As for the SP2 as a pro photo editing device I think it is pretty bad. Hopelessly inadequate pen tracking and screen calibration. And no touch screen support in the neccessary apps. I don't even use mine for anything. My ancient iPad 2 is a lot better for everything not involving work, so I use that and my desktop Mac only now. Deep dislike for the entire Surface tablet. Not only was I an idiot to buy it but also for not returning it within the thirty days when I could.

BTW there was a registry hack somewhere that makes the tiny tool icons in Photoshop bigger. But I cannot find it now.

Tilting the pen has a huge effect on where the pen registers. If you calibrate it with the pen straight up, then use it tilted, the registration will be off. Calibrate it holding the pen as you would when using it.

The registration can drift slightly at the corners, and occasionally needs to be recallibreated, but it's far from as troublesome as you describe. Either that, or your unit is defective and you should have it replaced.

As for your other criticism of the Surface Pro, it could speak to your skill more than to the performance of the device. I, and many others, find it to excel at photoshop and graphics work in general. YouTube is full of examples of people doing amazing work in Photoshop, Sketchbook, ZBrush and other programs.

Yes, I know about hand positions, tilting and corner drifting. This is not what I speak of. As for my skills, I am sure they are nowhere near yours in any way.

If you're having issues beyond those mentioned, then your unit is definitely defective and you should contact support for warranty repair (if it's still in warranty).  I can assure you, the pen works wonderfully.

As for my comment on skill, I didn't mean to sound condescending, although that's probably exactly how it sounded.  I was just saying that there's people doing amazing work on the Surface Pro (work that's admittedly far beyond my skill level too), so the device itself is entirely capable.  

Seriously, consider having your unit repaired.  I've found the Surface Pro to be among the best computing devices I've ever owned.  It's not without compromises given the huge spectrum of uses it can handle, but none of these compromises are showstoppers, and, at least in my opinion, more than made up for by it's usefulness in such a broad range of tasks.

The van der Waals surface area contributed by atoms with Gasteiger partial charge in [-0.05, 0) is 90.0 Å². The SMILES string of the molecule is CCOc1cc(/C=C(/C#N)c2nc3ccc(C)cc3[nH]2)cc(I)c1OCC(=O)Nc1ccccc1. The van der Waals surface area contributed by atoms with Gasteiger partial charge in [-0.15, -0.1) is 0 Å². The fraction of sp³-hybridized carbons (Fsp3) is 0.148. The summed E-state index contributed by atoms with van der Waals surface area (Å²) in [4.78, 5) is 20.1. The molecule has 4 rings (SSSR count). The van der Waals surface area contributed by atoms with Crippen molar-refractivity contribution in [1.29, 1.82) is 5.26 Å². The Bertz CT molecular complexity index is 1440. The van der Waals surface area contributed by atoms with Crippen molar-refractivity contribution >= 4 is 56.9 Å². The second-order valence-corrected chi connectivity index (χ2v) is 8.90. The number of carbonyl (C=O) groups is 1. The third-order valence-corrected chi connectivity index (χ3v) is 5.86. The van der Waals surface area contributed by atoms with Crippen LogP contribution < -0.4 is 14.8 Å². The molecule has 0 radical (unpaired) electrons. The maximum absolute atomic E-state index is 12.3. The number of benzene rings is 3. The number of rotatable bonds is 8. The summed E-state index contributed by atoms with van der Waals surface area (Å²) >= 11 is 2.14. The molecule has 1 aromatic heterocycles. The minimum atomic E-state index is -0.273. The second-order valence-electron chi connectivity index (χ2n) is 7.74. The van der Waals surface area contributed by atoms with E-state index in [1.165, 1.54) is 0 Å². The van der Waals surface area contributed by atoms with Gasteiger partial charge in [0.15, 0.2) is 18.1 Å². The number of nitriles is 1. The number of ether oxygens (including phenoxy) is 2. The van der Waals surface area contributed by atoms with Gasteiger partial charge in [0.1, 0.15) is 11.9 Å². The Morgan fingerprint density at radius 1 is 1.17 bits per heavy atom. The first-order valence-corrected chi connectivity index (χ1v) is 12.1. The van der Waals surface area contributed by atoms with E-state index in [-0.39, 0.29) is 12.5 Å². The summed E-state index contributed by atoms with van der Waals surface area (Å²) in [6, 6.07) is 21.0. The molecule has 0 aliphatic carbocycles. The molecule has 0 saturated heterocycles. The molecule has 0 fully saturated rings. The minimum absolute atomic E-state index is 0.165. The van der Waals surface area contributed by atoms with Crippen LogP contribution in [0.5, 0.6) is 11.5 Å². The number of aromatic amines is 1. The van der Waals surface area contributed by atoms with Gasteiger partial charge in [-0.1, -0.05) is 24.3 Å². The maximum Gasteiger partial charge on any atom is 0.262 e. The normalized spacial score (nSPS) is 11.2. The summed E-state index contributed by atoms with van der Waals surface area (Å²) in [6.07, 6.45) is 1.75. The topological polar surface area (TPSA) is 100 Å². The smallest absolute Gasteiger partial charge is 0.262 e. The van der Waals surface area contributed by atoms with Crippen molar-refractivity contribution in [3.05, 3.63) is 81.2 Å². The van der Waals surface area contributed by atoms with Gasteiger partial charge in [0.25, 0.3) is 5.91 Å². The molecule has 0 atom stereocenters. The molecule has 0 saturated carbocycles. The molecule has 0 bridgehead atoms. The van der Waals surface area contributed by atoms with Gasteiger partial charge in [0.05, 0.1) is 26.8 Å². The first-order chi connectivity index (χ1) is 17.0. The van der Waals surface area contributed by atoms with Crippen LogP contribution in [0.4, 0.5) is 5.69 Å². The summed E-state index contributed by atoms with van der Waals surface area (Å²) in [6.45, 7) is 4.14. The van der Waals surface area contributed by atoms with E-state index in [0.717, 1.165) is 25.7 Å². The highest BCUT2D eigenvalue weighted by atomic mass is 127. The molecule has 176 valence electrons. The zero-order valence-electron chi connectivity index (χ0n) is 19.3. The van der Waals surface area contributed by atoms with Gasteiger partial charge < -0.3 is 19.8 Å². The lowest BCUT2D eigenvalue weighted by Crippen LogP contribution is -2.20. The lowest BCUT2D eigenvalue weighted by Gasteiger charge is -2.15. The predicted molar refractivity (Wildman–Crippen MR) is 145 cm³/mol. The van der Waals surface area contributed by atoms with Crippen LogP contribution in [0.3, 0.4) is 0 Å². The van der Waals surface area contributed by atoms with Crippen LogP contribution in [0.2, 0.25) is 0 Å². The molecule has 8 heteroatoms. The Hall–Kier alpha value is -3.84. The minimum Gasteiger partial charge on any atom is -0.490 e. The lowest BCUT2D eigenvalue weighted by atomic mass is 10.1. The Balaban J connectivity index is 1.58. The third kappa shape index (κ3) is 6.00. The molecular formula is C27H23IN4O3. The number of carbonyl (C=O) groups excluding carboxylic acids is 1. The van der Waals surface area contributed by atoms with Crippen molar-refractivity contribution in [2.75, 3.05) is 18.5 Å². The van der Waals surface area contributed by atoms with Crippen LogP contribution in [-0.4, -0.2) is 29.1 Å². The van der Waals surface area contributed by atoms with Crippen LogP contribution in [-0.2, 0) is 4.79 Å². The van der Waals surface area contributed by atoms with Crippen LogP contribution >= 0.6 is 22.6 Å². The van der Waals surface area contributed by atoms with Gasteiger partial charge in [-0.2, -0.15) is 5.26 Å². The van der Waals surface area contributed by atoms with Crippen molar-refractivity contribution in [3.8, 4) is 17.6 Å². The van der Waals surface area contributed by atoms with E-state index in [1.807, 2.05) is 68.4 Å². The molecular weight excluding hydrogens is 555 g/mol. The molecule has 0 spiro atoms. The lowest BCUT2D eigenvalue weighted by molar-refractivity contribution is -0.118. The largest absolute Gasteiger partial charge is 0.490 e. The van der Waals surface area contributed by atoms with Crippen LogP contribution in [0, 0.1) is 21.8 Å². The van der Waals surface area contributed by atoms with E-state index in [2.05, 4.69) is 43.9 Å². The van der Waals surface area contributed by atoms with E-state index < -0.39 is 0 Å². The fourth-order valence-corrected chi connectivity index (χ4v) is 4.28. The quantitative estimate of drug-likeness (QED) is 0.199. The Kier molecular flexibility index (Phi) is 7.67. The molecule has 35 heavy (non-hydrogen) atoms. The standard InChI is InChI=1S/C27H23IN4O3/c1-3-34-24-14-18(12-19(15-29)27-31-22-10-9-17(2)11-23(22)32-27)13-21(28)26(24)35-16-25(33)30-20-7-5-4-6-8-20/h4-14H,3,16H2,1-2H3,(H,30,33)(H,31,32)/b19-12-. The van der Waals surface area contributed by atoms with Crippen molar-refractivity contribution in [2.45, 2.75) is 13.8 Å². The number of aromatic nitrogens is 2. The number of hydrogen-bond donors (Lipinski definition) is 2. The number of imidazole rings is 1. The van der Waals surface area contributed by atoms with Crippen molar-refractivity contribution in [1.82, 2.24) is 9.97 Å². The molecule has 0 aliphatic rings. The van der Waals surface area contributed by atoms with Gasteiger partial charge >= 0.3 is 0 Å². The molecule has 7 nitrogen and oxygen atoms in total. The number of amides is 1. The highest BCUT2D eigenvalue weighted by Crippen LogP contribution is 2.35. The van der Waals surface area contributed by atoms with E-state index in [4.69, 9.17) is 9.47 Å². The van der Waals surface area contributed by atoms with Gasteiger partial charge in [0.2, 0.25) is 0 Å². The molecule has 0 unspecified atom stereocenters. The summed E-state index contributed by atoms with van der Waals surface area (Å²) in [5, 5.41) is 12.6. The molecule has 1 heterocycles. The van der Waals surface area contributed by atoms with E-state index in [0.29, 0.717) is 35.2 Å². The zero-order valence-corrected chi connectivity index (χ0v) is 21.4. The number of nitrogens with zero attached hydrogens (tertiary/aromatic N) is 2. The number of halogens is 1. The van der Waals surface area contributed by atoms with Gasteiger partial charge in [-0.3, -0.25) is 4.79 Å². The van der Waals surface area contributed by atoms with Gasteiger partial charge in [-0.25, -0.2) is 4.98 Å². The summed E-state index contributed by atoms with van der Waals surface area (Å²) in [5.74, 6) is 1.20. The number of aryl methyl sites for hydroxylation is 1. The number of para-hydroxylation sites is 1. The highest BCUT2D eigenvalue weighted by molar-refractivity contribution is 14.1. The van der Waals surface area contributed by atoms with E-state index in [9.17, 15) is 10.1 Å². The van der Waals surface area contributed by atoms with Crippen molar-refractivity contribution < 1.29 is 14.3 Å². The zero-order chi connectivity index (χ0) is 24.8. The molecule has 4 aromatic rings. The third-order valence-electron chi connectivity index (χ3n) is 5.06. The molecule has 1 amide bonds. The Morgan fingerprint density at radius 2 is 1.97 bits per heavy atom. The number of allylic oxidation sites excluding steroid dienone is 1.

Is there a reason why in the Advanced settings the Mode change is grayed out? I have a Surface Pro 2 and PS CS5.5.

In general, capacitive doesn't do fine precision well. It was one of those things that Steve Jobs forgot to tell people when he announced that all touchscreens prior to the iPhone were somehow inferior.

 

On a more helpful note, check out the adonit Jot family of styluses. http://www.adonit.net/ They have a transparent disc around the capacitive point that makes it feel more like a pen. I have used one on capacitive screen devices and it workes pretty well, though it doesn't feel as natural as an old fashioned resistive stylus.

They also have a new stylus out now that has a true fine point, but, like many, only mention iOS devices on their page, making it tough to know if their "new technology" that "senses the unique capacitive signature of each iOS device" will work on other capacitive devices. Since it also talks about using Bluetooth LE and a special SDK, I expect that it won't work.

 

I actually spent the $ on the Wacom Cintiq Companion tablet.  It may be overpriced, but I find the buttons and rocker switch on the side to be invaluable and the extra 3" of screen space is very helpful, too.

The graphics driver update will also fix Final Fantasy XIV. You have to install it manually and not use the auto update.

I can't even download the update driver utility.. I have a surface 2 and it says "this app can't run on my pc" after I try to run it.... wtf is that about??